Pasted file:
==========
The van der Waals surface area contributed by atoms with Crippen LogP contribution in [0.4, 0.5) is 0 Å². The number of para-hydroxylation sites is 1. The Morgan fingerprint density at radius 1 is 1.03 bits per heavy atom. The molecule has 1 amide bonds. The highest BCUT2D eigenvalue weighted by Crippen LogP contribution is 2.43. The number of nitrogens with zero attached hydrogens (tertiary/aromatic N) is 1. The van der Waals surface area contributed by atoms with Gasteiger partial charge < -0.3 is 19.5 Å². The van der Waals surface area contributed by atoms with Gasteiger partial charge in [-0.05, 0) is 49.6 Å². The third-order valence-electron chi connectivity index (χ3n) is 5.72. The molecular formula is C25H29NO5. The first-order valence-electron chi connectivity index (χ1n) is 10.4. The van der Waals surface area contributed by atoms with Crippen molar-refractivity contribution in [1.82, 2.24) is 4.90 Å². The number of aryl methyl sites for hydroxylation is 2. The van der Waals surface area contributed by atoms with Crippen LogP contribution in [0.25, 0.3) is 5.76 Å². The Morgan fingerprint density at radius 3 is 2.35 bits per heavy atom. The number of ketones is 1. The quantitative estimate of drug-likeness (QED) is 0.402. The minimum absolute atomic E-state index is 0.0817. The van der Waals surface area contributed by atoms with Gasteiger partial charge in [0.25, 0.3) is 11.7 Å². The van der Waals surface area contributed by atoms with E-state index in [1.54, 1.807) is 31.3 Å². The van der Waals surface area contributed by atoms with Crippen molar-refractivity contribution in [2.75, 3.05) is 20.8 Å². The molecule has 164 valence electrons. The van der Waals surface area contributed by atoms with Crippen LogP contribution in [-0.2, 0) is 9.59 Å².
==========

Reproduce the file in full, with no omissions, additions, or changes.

The van der Waals surface area contributed by atoms with Crippen LogP contribution in [0.4, 0.5) is 0 Å². The number of para-hydroxylation sites is 1. The Morgan fingerprint density at radius 1 is 1.03 bits per heavy atom. The molecule has 1 amide bonds. The highest BCUT2D eigenvalue weighted by Crippen LogP contribution is 2.43. The number of nitrogens with zero attached hydrogens (tertiary/aromatic N) is 1. The van der Waals surface area contributed by atoms with Gasteiger partial charge < -0.3 is 19.5 Å². The van der Waals surface area contributed by atoms with Gasteiger partial charge in [-0.05, 0) is 49.6 Å². The third-order valence-electron chi connectivity index (χ3n) is 5.72. The molecular formula is C25H29NO5. The first-order valence-electron chi connectivity index (χ1n) is 10.4. The van der Waals surface area contributed by atoms with Crippen molar-refractivity contribution in [1.82, 2.24) is 4.90 Å². The number of aryl methyl sites for hydroxylation is 2. The van der Waals surface area contributed by atoms with Crippen LogP contribution in [0.25, 0.3) is 5.76 Å². The Morgan fingerprint density at radius 3 is 2.35 bits per heavy atom. The number of ketones is 1. The quantitative estimate of drug-likeness (QED) is 0.402. The minimum absolute atomic E-state index is 0.0817. The van der Waals surface area contributed by atoms with Gasteiger partial charge in [0.25, 0.3) is 11.7 Å². The van der Waals surface area contributed by atoms with E-state index in [1.54, 1.807) is 31.3 Å². The van der Waals surface area contributed by atoms with Crippen molar-refractivity contribution in [2.75, 3.05) is 20.8 Å². The molecule has 164 valence electrons. The van der Waals surface area contributed by atoms with Crippen LogP contribution in [-0.2, 0) is 9.59 Å².